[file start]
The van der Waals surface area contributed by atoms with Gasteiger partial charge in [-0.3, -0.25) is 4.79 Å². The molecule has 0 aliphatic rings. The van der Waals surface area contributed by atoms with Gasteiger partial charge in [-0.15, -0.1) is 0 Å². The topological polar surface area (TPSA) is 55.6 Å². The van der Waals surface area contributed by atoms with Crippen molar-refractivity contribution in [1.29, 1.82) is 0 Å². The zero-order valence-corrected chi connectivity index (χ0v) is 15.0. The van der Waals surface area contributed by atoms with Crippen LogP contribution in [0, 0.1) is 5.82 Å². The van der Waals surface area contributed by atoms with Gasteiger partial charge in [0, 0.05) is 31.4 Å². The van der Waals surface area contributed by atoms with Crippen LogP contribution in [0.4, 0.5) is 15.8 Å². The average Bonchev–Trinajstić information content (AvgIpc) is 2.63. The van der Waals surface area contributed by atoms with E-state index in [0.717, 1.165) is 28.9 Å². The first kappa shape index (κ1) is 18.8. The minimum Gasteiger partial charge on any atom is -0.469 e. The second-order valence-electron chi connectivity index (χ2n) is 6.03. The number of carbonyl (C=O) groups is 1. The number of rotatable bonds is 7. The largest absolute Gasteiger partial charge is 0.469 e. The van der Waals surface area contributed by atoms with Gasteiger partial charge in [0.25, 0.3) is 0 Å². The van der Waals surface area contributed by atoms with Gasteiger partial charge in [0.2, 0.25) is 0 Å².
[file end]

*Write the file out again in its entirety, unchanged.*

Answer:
The van der Waals surface area contributed by atoms with Gasteiger partial charge in [-0.3, -0.25) is 4.79 Å². The molecule has 0 aliphatic rings. The van der Waals surface area contributed by atoms with Gasteiger partial charge in [-0.15, -0.1) is 0 Å². The topological polar surface area (TPSA) is 55.6 Å². The van der Waals surface area contributed by atoms with Crippen molar-refractivity contribution in [1.29, 1.82) is 0 Å². The zero-order valence-corrected chi connectivity index (χ0v) is 15.0. The van der Waals surface area contributed by atoms with Crippen LogP contribution in [0, 0.1) is 5.82 Å². The van der Waals surface area contributed by atoms with Gasteiger partial charge in [0, 0.05) is 31.4 Å². The van der Waals surface area contributed by atoms with Crippen LogP contribution in [0.4, 0.5) is 15.8 Å². The average Bonchev–Trinajstić information content (AvgIpc) is 2.63. The van der Waals surface area contributed by atoms with E-state index in [0.717, 1.165) is 28.9 Å². The first kappa shape index (κ1) is 18.8. The minimum Gasteiger partial charge on any atom is -0.469 e. The second-order valence-electron chi connectivity index (χ2n) is 6.03. The number of carbonyl (C=O) groups is 1. The number of rotatable bonds is 7. The largest absolute Gasteiger partial charge is 0.469 e. The van der Waals surface area contributed by atoms with Gasteiger partial charge in [0.25, 0.3) is 0 Å². The van der Waals surface area contributed by atoms with Gasteiger partial charge in [0.2, 0.25) is 0 Å².